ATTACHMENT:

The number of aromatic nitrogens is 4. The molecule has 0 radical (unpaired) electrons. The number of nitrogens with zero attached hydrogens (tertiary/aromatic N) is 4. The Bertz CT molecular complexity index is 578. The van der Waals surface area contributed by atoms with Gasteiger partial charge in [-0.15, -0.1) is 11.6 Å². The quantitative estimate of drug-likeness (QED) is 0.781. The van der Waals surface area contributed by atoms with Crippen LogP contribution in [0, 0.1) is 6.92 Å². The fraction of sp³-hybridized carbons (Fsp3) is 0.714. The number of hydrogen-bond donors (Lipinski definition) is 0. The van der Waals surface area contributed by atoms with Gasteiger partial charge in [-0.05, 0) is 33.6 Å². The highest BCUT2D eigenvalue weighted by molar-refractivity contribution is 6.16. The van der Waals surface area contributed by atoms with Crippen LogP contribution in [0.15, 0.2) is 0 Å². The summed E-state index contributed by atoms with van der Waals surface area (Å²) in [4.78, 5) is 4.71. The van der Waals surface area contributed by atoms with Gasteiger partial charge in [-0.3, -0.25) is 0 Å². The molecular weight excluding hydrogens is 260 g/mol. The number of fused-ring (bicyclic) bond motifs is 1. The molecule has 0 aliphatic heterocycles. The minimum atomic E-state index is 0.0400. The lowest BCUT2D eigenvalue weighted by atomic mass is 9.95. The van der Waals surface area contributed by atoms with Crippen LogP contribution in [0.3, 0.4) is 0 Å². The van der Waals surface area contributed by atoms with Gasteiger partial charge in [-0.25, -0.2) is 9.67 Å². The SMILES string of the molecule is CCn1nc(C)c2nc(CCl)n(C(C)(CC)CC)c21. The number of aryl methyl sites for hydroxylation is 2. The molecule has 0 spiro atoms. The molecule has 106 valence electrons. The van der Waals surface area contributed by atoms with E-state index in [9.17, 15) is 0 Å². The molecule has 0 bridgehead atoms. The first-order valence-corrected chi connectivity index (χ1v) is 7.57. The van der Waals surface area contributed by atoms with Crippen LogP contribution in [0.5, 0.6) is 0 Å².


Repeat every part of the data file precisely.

The number of aromatic nitrogens is 4. The molecule has 0 radical (unpaired) electrons. The number of nitrogens with zero attached hydrogens (tertiary/aromatic N) is 4. The Bertz CT molecular complexity index is 578. The van der Waals surface area contributed by atoms with Gasteiger partial charge in [-0.15, -0.1) is 11.6 Å². The quantitative estimate of drug-likeness (QED) is 0.781. The van der Waals surface area contributed by atoms with Crippen LogP contribution in [0, 0.1) is 6.92 Å². The fraction of sp³-hybridized carbons (Fsp3) is 0.714. The number of hydrogen-bond donors (Lipinski definition) is 0. The van der Waals surface area contributed by atoms with Gasteiger partial charge in [-0.05, 0) is 33.6 Å². The highest BCUT2D eigenvalue weighted by molar-refractivity contribution is 6.16. The van der Waals surface area contributed by atoms with Crippen LogP contribution in [0.15, 0.2) is 0 Å². The summed E-state index contributed by atoms with van der Waals surface area (Å²) in [4.78, 5) is 4.71. The van der Waals surface area contributed by atoms with Gasteiger partial charge in [-0.3, -0.25) is 0 Å². The molecular weight excluding hydrogens is 260 g/mol. The number of fused-ring (bicyclic) bond motifs is 1. The molecule has 0 aliphatic heterocycles. The minimum atomic E-state index is 0.0400. The lowest BCUT2D eigenvalue weighted by atomic mass is 9.95. The van der Waals surface area contributed by atoms with Crippen LogP contribution in [0.3, 0.4) is 0 Å². The van der Waals surface area contributed by atoms with Gasteiger partial charge in [-0.25, -0.2) is 9.67 Å². The SMILES string of the molecule is CCn1nc(C)c2nc(CCl)n(C(C)(CC)CC)c21. The number of aryl methyl sites for hydroxylation is 2. The molecule has 0 spiro atoms. The molecule has 106 valence electrons. The van der Waals surface area contributed by atoms with E-state index in [9.17, 15) is 0 Å². The molecule has 0 bridgehead atoms. The first-order valence-corrected chi connectivity index (χ1v) is 7.57. The van der Waals surface area contributed by atoms with Crippen LogP contribution in [0.5, 0.6) is 0 Å².